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DAVY'S FIRST SAFETY
THE great Sir Humphry Davy, who, made so many wonderful discoveries in science, conceived the first idea of his Safety-lamp when a mere boy. He was very sorry to think of the poor miners who had to risk their lives down in the dark coal mines, and he thought that if he could invent a lamp, the flame of which should not be able to reach the dangerous gases which are found in mines, he should be doing useful work.' So he thought for a long time, and at. length he discovered that the flame of a candle would not pass through wire gauze, so that if a candle were surrounded by wire gauze it could not set light to the terrible “fire damp," as the miners call the dangerous gas in the mine. The lamp in the picture is not exactly like the one now in use, for Davy improved his first invention, but it is on the same principle, and has saved the lives of many poor miners.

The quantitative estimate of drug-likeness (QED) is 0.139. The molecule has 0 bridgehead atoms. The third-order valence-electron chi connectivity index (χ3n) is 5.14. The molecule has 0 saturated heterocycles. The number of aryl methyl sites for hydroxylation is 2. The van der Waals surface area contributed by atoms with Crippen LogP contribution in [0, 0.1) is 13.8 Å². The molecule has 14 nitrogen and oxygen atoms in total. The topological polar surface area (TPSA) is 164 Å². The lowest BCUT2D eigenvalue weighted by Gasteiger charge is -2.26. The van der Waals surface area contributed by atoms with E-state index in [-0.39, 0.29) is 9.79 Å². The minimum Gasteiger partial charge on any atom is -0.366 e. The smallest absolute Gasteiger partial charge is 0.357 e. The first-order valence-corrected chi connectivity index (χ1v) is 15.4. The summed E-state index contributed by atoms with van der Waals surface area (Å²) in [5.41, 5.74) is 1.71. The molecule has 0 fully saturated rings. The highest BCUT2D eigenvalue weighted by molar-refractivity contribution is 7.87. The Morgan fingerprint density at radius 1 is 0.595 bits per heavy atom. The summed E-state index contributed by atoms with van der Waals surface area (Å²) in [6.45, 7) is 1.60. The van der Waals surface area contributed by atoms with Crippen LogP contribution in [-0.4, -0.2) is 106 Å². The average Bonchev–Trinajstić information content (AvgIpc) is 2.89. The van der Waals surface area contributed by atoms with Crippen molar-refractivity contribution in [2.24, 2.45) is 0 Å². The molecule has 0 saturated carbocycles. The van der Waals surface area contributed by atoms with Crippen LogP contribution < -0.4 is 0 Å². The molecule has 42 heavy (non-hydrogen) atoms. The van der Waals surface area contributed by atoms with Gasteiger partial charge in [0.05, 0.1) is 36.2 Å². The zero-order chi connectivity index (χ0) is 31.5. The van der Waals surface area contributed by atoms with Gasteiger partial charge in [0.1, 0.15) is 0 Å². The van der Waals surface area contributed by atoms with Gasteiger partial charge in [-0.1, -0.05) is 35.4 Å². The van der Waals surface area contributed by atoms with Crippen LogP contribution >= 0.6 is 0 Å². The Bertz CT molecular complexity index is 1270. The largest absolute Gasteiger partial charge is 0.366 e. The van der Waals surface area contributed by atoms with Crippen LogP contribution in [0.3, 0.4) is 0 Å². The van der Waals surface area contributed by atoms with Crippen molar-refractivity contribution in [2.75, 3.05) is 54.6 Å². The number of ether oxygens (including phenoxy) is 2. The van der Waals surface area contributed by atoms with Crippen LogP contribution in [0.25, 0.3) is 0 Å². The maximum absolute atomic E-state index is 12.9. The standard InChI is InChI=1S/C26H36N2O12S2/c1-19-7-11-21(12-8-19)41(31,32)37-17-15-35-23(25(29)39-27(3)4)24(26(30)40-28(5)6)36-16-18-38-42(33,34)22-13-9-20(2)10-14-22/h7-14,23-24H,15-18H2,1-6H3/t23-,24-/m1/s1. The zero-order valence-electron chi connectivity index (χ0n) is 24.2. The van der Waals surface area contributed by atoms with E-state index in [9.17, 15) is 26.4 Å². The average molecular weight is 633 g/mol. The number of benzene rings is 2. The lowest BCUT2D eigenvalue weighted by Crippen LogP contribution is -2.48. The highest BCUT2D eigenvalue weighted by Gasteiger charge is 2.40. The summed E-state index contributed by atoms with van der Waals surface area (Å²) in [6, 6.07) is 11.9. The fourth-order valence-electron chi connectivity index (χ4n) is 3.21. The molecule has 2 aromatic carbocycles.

THE HAYFIELD. It was a capital day for making hay! There had not been a drop of rain for ever so long, and the sun shone so fiercely that it not only made the hay very dry, but likewise the mouths of the hay-makers,—so they said, at least, when Uncle Dick came into the field and he sent for a large can of beer for them. Uncle Dick lived in town, but he enjoyed the country very much, and used often to come down and see his farmerbrother and his little nephews and nieces. Here they are, all in the hayfield, tossing the hay over their Uncle. How good - tempered he looks! He pretends that he is a fine town gentleman, and does not like to be treated in such a way; but the children know better, and just now Harry stuffed both his pockets full of hay without his finding out anything about it. Kate means to take all the things out of his carpet-bag, and fill it with hay before he goes back to town.